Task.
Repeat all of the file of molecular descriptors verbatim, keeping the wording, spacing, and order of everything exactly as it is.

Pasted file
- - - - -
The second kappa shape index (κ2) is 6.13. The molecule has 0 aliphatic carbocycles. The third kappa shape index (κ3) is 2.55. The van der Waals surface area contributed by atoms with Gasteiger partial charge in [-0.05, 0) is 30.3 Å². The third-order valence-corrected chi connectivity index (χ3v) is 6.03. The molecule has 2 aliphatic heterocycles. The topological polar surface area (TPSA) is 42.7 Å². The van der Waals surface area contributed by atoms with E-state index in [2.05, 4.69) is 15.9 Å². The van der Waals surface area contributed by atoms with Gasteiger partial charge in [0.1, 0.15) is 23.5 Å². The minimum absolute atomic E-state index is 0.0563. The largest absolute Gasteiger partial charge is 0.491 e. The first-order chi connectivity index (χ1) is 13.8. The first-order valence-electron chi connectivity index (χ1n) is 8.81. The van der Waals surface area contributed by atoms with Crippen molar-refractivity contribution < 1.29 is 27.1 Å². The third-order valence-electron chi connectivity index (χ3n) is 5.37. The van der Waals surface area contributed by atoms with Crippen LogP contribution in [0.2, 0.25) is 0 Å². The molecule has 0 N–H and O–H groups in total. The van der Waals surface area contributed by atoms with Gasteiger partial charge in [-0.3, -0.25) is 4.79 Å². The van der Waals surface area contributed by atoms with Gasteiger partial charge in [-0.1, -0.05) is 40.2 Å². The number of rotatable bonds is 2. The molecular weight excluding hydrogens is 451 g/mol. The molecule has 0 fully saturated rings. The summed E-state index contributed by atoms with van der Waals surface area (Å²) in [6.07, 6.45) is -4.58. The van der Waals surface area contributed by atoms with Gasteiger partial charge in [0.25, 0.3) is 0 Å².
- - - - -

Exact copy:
The second kappa shape index (κ2) is 6.13. The molecule has 0 aliphatic carbocycles. The third kappa shape index (κ3) is 2.55. The van der Waals surface area contributed by atoms with Gasteiger partial charge in [-0.05, 0) is 30.3 Å². The third-order valence-corrected chi connectivity index (χ3v) is 6.03. The molecule has 2 aliphatic heterocycles. The topological polar surface area (TPSA) is 42.7 Å². The van der Waals surface area contributed by atoms with E-state index in [2.05, 4.69) is 15.9 Å². The van der Waals surface area contributed by atoms with Gasteiger partial charge in [0.1, 0.15) is 23.5 Å². The minimum absolute atomic E-state index is 0.0563. The largest absolute Gasteiger partial charge is 0.491 e. The first-order chi connectivity index (χ1) is 13.8. The first-order valence-electron chi connectivity index (χ1n) is 8.81. The van der Waals surface area contributed by atoms with Crippen molar-refractivity contribution < 1.29 is 27.1 Å². The third-order valence-electron chi connectivity index (χ3n) is 5.37. The van der Waals surface area contributed by atoms with Crippen LogP contribution in [0.2, 0.25) is 0 Å². The molecule has 0 N–H and O–H groups in total. The van der Waals surface area contributed by atoms with Gasteiger partial charge in [-0.3, -0.25) is 4.79 Å². The van der Waals surface area contributed by atoms with Gasteiger partial charge in [-0.1, -0.05) is 40.2 Å². The number of rotatable bonds is 2. The molecular weight excluding hydrogens is 451 g/mol. The molecule has 0 fully saturated rings. The summed E-state index contributed by atoms with van der Waals surface area (Å²) in [6.07, 6.45) is -4.58. The van der Waals surface area contributed by atoms with Gasteiger partial charge in [0.25, 0.3) is 0 Å².